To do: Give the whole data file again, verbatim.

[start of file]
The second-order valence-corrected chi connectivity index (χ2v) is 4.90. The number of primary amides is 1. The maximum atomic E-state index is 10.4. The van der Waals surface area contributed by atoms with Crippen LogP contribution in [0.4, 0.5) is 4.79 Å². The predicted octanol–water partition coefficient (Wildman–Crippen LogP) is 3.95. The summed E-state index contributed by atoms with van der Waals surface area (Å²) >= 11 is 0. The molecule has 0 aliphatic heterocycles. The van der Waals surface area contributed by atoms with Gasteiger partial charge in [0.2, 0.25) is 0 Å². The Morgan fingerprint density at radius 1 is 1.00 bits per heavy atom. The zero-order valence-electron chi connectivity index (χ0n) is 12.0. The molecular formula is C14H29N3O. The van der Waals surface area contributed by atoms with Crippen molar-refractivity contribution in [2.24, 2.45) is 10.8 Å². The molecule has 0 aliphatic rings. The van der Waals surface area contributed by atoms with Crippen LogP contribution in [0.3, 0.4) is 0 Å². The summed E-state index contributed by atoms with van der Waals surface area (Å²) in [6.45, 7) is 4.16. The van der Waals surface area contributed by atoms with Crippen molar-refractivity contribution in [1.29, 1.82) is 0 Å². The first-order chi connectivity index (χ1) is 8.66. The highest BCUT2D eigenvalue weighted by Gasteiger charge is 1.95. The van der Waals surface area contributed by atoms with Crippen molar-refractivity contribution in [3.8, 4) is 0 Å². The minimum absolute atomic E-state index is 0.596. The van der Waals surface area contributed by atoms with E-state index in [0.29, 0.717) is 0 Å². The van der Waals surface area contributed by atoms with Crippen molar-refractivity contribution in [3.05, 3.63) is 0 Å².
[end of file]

The second-order valence-corrected chi connectivity index (χ2v) is 4.90. The number of primary amides is 1. The maximum atomic E-state index is 10.4. The van der Waals surface area contributed by atoms with Crippen LogP contribution in [0.4, 0.5) is 4.79 Å². The predicted octanol–water partition coefficient (Wildman–Crippen LogP) is 3.95. The summed E-state index contributed by atoms with van der Waals surface area (Å²) >= 11 is 0. The molecule has 0 aliphatic heterocycles. The van der Waals surface area contributed by atoms with Gasteiger partial charge in [0.2, 0.25) is 0 Å². The Morgan fingerprint density at radius 1 is 1.00 bits per heavy atom. The zero-order valence-electron chi connectivity index (χ0n) is 12.0. The molecular formula is C14H29N3O. The van der Waals surface area contributed by atoms with Crippen molar-refractivity contribution in [2.24, 2.45) is 10.8 Å². The molecule has 0 aliphatic rings. The van der Waals surface area contributed by atoms with Crippen LogP contribution in [0.3, 0.4) is 0 Å². The summed E-state index contributed by atoms with van der Waals surface area (Å²) in [6.45, 7) is 4.16. The van der Waals surface area contributed by atoms with Crippen molar-refractivity contribution in [1.29, 1.82) is 0 Å². The first-order chi connectivity index (χ1) is 8.66. The highest BCUT2D eigenvalue weighted by Gasteiger charge is 1.95. The van der Waals surface area contributed by atoms with Crippen molar-refractivity contribution in [3.8, 4) is 0 Å². The minimum absolute atomic E-state index is 0.596. The van der Waals surface area contributed by atoms with E-state index in [0.29, 0.717) is 0 Å². The van der Waals surface area contributed by atoms with Crippen molar-refractivity contribution in [3.05, 3.63) is 0 Å².